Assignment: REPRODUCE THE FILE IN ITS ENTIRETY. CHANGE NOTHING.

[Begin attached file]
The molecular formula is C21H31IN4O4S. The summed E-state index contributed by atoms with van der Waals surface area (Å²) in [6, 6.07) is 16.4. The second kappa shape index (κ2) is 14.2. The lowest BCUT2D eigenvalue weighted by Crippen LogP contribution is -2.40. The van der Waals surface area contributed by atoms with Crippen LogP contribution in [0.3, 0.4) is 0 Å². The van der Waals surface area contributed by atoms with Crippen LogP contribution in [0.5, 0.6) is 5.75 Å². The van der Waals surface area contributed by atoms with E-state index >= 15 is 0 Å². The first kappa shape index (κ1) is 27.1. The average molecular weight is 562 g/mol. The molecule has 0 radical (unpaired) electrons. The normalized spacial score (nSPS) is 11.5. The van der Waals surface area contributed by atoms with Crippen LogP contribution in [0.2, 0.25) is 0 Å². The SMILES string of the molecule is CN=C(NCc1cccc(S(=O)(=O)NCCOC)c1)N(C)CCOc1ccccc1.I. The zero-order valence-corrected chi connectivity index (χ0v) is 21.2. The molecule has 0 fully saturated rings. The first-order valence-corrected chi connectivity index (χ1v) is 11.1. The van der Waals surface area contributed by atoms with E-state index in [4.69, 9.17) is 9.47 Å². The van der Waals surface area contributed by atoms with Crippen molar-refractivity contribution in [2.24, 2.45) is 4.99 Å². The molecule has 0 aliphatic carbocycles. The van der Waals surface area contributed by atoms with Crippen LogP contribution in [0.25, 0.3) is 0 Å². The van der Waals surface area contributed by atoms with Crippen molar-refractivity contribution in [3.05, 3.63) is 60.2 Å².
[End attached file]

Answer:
The molecular formula is C21H31IN4O4S. The summed E-state index contributed by atoms with van der Waals surface area (Å²) in [6, 6.07) is 16.4. The second kappa shape index (κ2) is 14.2. The lowest BCUT2D eigenvalue weighted by Crippen LogP contribution is -2.40. The van der Waals surface area contributed by atoms with Crippen LogP contribution in [0.3, 0.4) is 0 Å². The van der Waals surface area contributed by atoms with Crippen LogP contribution in [0.5, 0.6) is 5.75 Å². The van der Waals surface area contributed by atoms with E-state index >= 15 is 0 Å². The first kappa shape index (κ1) is 27.1. The average molecular weight is 562 g/mol. The molecule has 0 radical (unpaired) electrons. The normalized spacial score (nSPS) is 11.5. The van der Waals surface area contributed by atoms with Crippen LogP contribution in [0.2, 0.25) is 0 Å². The SMILES string of the molecule is CN=C(NCc1cccc(S(=O)(=O)NCCOC)c1)N(C)CCOc1ccccc1.I. The zero-order valence-corrected chi connectivity index (χ0v) is 21.2. The molecule has 0 fully saturated rings. The first-order valence-corrected chi connectivity index (χ1v) is 11.1. The van der Waals surface area contributed by atoms with E-state index in [4.69, 9.17) is 9.47 Å². The van der Waals surface area contributed by atoms with Crippen molar-refractivity contribution in [2.24, 2.45) is 4.99 Å². The molecule has 0 aliphatic carbocycles. The van der Waals surface area contributed by atoms with Crippen LogP contribution in [0.25, 0.3) is 0 Å². The van der Waals surface area contributed by atoms with Crippen molar-refractivity contribution in [3.05, 3.63) is 60.2 Å².